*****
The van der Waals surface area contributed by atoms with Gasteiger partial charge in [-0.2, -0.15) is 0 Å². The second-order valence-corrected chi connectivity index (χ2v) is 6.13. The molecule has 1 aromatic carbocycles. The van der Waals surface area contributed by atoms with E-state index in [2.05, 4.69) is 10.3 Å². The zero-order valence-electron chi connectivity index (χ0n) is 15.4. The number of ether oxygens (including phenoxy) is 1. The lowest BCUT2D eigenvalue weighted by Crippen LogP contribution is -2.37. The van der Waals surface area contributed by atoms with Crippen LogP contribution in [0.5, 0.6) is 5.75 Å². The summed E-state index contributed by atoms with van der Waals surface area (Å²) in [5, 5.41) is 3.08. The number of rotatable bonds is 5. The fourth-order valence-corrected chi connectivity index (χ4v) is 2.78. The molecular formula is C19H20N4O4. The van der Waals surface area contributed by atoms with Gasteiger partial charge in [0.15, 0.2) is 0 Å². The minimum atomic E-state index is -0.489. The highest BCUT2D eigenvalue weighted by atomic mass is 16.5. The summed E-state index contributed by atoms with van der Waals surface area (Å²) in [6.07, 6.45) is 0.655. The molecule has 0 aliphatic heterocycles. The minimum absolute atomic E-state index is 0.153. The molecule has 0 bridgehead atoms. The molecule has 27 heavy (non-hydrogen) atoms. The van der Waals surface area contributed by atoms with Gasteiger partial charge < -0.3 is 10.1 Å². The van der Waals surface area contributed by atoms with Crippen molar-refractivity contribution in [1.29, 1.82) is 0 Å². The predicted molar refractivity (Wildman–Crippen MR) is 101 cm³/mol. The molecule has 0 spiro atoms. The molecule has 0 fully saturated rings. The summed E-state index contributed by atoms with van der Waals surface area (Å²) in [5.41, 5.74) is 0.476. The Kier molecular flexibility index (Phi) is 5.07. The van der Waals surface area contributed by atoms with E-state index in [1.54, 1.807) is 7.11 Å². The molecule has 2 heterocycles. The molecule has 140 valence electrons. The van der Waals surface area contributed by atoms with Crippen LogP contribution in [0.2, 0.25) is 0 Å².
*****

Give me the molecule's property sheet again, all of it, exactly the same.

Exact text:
The van der Waals surface area contributed by atoms with Gasteiger partial charge in [-0.2, -0.15) is 0 Å². The second-order valence-corrected chi connectivity index (χ2v) is 6.13. The molecule has 1 aromatic carbocycles. The van der Waals surface area contributed by atoms with E-state index in [2.05, 4.69) is 10.3 Å². The zero-order valence-electron chi connectivity index (χ0n) is 15.4. The number of ether oxygens (including phenoxy) is 1. The lowest BCUT2D eigenvalue weighted by Crippen LogP contribution is -2.37. The van der Waals surface area contributed by atoms with Crippen LogP contribution in [0.5, 0.6) is 5.75 Å². The summed E-state index contributed by atoms with van der Waals surface area (Å²) in [5, 5.41) is 3.08. The number of rotatable bonds is 5. The fourth-order valence-corrected chi connectivity index (χ4v) is 2.78. The molecular formula is C19H20N4O4. The van der Waals surface area contributed by atoms with Gasteiger partial charge in [0.15, 0.2) is 0 Å². The minimum atomic E-state index is -0.489. The highest BCUT2D eigenvalue weighted by atomic mass is 16.5. The summed E-state index contributed by atoms with van der Waals surface area (Å²) in [6.07, 6.45) is 0.655. The molecule has 0 aliphatic heterocycles. The minimum absolute atomic E-state index is 0.153. The molecule has 0 bridgehead atoms. The molecule has 27 heavy (non-hydrogen) atoms. The van der Waals surface area contributed by atoms with Gasteiger partial charge < -0.3 is 10.1 Å². The van der Waals surface area contributed by atoms with Crippen molar-refractivity contribution in [1.29, 1.82) is 0 Å². The predicted molar refractivity (Wildman–Crippen MR) is 101 cm³/mol. The molecule has 0 spiro atoms. The molecule has 0 fully saturated rings. The summed E-state index contributed by atoms with van der Waals surface area (Å²) in [5.41, 5.74) is 0.476. The Kier molecular flexibility index (Phi) is 5.07. The van der Waals surface area contributed by atoms with E-state index in [1.54, 1.807) is 7.11 Å². The molecule has 2 heterocycles. The molecule has 140 valence electrons. The van der Waals surface area contributed by atoms with Crippen LogP contribution in [0.2, 0.25) is 0 Å².